Evolving phenotype of the head and neck surgeon
© 2018 The American Laryngological, Rhinological and Otological Society, Inc. Objective: Characterize the evolution of head and neck (H&N) surgical practices in the United States over two decades by using resident case log data as a surrogate. Methods: National residency case log data from all Accreditation Council for Graduate Medical Education-accredited otolaryngology residency programs was reviewed for the past 20 academic years (1996–2015). Key indicator procedures in each subcategory of H&N were analyzed to characterize standard ablative H&N surgical practices. Mean number of cases completed per resident each year was calculated. Results: The proportion of H&N surgeries contributing to the total number of otolaryngology cases performed yearly remained relatively stable during the study period, ranging from 6.4% to 8.7%, indicating concurrent growth of H&N cases with all otolaryngology surgeries. Although each subcategory within H&N demonstrated modest increases in the number of cases performed per resident each year over the study period, the most significant growth occurred in the endocrine surgery subcategory: a 288% increase from 18.4 in 1996 to 71.5 in 2015. The proportion of H&N cases represented by each subcategory decreased, except for endocrine, which more than doubled in proportion from 21% in 1996 to 43% in 2015. Conclusion: Our findings suggest that the modern H&N surgeon is increasingly becoming an endocrine and H&N surgeon. The proportion of endocrine surgeries performed in residency, which serves as a surrogate for H&N practices, has more than doubled over the past 20 years and now represents the largest subcategory of H&N surgery. Level of Evidence: NA Laryngoscope, 129:1150–1154, 2019.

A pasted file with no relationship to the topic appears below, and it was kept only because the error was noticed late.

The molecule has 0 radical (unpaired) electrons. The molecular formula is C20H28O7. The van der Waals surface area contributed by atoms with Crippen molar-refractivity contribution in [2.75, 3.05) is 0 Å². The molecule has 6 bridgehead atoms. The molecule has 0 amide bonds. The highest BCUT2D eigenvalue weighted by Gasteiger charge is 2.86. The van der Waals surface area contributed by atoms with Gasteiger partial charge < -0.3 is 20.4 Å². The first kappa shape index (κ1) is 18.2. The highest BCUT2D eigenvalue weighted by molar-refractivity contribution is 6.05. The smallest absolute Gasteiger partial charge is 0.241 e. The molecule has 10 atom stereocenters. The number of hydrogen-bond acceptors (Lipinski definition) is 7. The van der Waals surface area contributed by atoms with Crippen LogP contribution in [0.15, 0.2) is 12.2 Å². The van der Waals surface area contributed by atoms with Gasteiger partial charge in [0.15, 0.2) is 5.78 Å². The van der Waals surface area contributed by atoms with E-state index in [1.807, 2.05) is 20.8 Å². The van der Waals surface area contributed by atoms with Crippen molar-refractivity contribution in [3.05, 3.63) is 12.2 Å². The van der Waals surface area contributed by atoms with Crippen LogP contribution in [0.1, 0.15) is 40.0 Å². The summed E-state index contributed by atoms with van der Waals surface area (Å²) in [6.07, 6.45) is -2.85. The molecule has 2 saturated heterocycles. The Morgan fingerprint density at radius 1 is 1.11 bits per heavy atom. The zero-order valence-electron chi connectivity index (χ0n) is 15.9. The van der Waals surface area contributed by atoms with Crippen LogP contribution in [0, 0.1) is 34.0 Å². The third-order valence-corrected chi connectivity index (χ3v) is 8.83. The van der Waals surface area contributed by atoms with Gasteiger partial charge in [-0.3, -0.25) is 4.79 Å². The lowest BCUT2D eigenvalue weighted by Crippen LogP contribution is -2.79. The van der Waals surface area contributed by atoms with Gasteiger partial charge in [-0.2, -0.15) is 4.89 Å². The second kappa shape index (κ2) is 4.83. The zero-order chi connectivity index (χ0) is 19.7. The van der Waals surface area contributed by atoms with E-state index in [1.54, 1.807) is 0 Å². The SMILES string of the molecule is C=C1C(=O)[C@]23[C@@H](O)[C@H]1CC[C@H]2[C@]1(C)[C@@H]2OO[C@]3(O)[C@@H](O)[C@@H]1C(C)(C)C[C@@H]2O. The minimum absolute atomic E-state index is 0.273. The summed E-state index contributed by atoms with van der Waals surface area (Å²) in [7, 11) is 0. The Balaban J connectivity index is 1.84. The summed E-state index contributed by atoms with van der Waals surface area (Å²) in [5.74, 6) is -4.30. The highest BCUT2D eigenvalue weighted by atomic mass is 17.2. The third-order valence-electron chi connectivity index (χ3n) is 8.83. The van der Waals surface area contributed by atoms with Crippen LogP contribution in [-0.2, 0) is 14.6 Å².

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School of Medicine